Telling Our Daughters to Play #LikeAGirl Isn't Helping Them -- or Our Sons

Always #LikeAGirl campaign

An inspirational video from the company Always has been circulating around the Internet -- and for good reason. The Always #LikeAGirl campaign not only aims to boost young girls' confidence, but it also prove that girls can, in fact, play sports. And, as much as I agree with lighting the inspirational torch for future generations, I think pushing our daughters to play "like a girl" can send the wrong message.


Now, before you try to come for me with virtual nails to pin me to the cross, hear me out. I do like the Always #LikeAGirl campaign video, as it features young ladies kicking ass in their sport of choice. And with an estimated seven out of 10 girls quitting sports because they don't feel they belong, if this helps inspire one child to continue, we're already winning.

As great as this video is, I really wish we would stop pushing the language of doing things "like a girl," as it re-promotes branding we're trying to move away from. Don't get me wrong, there are badass women who are breaking down barriers and proving to the world that girls can dominate in "male" sports. But, perhaps the time has come to start letting our skills do the talking, instead of trying to reclaim phrases meant to downgrade our abilities, for the sake of proving we're just as good as anyone else.

And, if people can't deal, that's not our fault.

I guess I have my dad to thank (or blame, if you believe my mindset is off) for how I think. Growing up, he encouraged me to get involved and stay active with things that were fun and made me happy. But rather than take the "traditional" route -- which, for girls, normally involves a pink tutu or gymnastics outfit -- I spent my time learning martial arts.

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Never once did he, or anyone else in my family, instill in me to play "like a girl." If anything, they removed that oh-so-common phrase used to belittle a person's physical aptitude from my existence.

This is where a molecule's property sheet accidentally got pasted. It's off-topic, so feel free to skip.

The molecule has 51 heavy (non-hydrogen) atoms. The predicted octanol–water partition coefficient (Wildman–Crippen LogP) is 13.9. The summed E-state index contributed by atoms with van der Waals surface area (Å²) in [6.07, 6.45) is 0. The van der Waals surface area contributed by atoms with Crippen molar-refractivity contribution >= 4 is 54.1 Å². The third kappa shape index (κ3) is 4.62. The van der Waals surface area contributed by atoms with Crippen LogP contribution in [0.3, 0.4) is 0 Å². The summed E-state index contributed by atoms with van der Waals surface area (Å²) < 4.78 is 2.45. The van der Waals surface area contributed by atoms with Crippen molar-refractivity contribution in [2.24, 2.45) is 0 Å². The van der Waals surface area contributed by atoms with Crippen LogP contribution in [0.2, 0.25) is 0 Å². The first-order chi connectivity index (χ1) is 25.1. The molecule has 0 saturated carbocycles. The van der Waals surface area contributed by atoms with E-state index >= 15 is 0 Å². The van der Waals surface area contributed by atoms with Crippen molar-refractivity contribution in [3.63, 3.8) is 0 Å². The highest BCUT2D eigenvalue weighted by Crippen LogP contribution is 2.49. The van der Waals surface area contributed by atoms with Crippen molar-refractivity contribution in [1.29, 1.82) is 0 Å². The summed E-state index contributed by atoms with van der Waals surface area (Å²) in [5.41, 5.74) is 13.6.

Was I ever reminded by people -- including young boys on my team -- that I had a vagina and, therefore, was different? Of course it happened. Thankfully, I was able to tune out much of the sexist comments I heard (I'm not saying I was bulletproof, but I found it easier to let things bounce off me) because my dad always pushed for me to be the best version of myself -- and not focus on the fact that I am a girl.

"Who gives a s**t if you're the only girl," my pops always used to say. (Cursing and sarcasm were kind of his second and third languages that, oddly enough, came in handy during motivational speeches.) "You know how strong you are and what you're capable of doing. If people have a problem with that, because you're a girl, shut them up with your win."

(Yeah, we were competitive in my house.)

My dad's words, and his push for me to think of myself as a competitor -- and not just a female competitor -- really helped to shape how I view the world. Do I ever pride myself on doing things that some folks in society don't expect a woman to do? You betcha, but it doesn't define me.

Even today, when I head into my MMA training center on a weekly basis, there's a level of respect all my teammates have for each other. There's no "you hit hard for a girl" or anything. When I'm there, I'm just Tanvier -- or "Happy Feet." (That's my fighting name, though I have no plans to professionally step inside an octagon.) Those few who have concerns sparring or rolling (Brazilian jiu-jitsu) with a woman are typically newcomers who fail to understand that the only thing we recognize is hard work and dedication.

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Tanvier Peart MMA

Hopefully, our society will get to a point where girls' playing sports won't be a huge deal. I want my young sons to recognize the inner athlete inside all of their teammates, regardless of the gender of their teammates. 

Young ladies are victorious at sports, and don't have to play "like a girl" to prove their worthiness.



Images via Always/YouTube; Tanvier Peart

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